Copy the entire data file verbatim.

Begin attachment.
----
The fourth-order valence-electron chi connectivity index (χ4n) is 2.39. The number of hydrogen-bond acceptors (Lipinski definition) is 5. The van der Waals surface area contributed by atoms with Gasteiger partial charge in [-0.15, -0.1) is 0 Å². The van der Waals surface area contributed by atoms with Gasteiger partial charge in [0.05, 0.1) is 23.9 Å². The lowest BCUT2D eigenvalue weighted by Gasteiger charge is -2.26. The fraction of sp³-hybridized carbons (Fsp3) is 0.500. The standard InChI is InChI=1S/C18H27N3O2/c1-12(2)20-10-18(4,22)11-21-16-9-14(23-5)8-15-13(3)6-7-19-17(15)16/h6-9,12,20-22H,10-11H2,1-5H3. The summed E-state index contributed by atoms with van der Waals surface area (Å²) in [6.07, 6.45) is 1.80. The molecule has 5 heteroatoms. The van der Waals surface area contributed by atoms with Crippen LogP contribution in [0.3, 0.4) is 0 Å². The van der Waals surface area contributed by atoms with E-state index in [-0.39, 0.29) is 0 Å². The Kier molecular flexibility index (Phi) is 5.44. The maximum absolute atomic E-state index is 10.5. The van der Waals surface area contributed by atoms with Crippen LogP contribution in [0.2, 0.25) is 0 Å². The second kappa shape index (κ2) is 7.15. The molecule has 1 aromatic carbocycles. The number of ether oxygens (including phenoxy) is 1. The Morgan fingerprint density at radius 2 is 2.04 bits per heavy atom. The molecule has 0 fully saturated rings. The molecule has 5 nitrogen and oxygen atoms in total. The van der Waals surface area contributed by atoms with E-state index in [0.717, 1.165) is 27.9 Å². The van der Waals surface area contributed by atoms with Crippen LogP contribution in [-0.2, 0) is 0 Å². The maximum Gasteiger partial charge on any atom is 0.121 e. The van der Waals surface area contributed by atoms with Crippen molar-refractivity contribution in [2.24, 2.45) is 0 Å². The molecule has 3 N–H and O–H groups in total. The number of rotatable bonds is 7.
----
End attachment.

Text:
The fourth-order valence-electron chi connectivity index (χ4n) is 2.39. The number of hydrogen-bond acceptors (Lipinski definition) is 5. The van der Waals surface area contributed by atoms with Gasteiger partial charge in [-0.15, -0.1) is 0 Å². The van der Waals surface area contributed by atoms with Gasteiger partial charge in [0.05, 0.1) is 23.9 Å². The lowest BCUT2D eigenvalue weighted by Gasteiger charge is -2.26. The fraction of sp³-hybridized carbons (Fsp3) is 0.500. The standard InChI is InChI=1S/C18H27N3O2/c1-12(2)20-10-18(4,22)11-21-16-9-14(23-5)8-15-13(3)6-7-19-17(15)16/h6-9,12,20-22H,10-11H2,1-5H3. The summed E-state index contributed by atoms with van der Waals surface area (Å²) in [6.07, 6.45) is 1.80. The molecule has 5 heteroatoms. The van der Waals surface area contributed by atoms with Crippen LogP contribution in [0.3, 0.4) is 0 Å². The van der Waals surface area contributed by atoms with E-state index in [-0.39, 0.29) is 0 Å². The Kier molecular flexibility index (Phi) is 5.44. The maximum absolute atomic E-state index is 10.5. The van der Waals surface area contributed by atoms with Crippen LogP contribution in [0.2, 0.25) is 0 Å². The second kappa shape index (κ2) is 7.15. The molecule has 1 aromatic carbocycles. The number of ether oxygens (including phenoxy) is 1. The Morgan fingerprint density at radius 2 is 2.04 bits per heavy atom. The molecule has 0 fully saturated rings. The molecule has 5 nitrogen and oxygen atoms in total. The van der Waals surface area contributed by atoms with E-state index in [0.717, 1.165) is 27.9 Å². The van der Waals surface area contributed by atoms with Crippen LogP contribution in [-0.2, 0) is 0 Å². The maximum Gasteiger partial charge on any atom is 0.121 e. The van der Waals surface area contributed by atoms with Crippen molar-refractivity contribution in [2.24, 2.45) is 0 Å². The molecule has 3 N–H and O–H groups in total. The number of rotatable bonds is 7.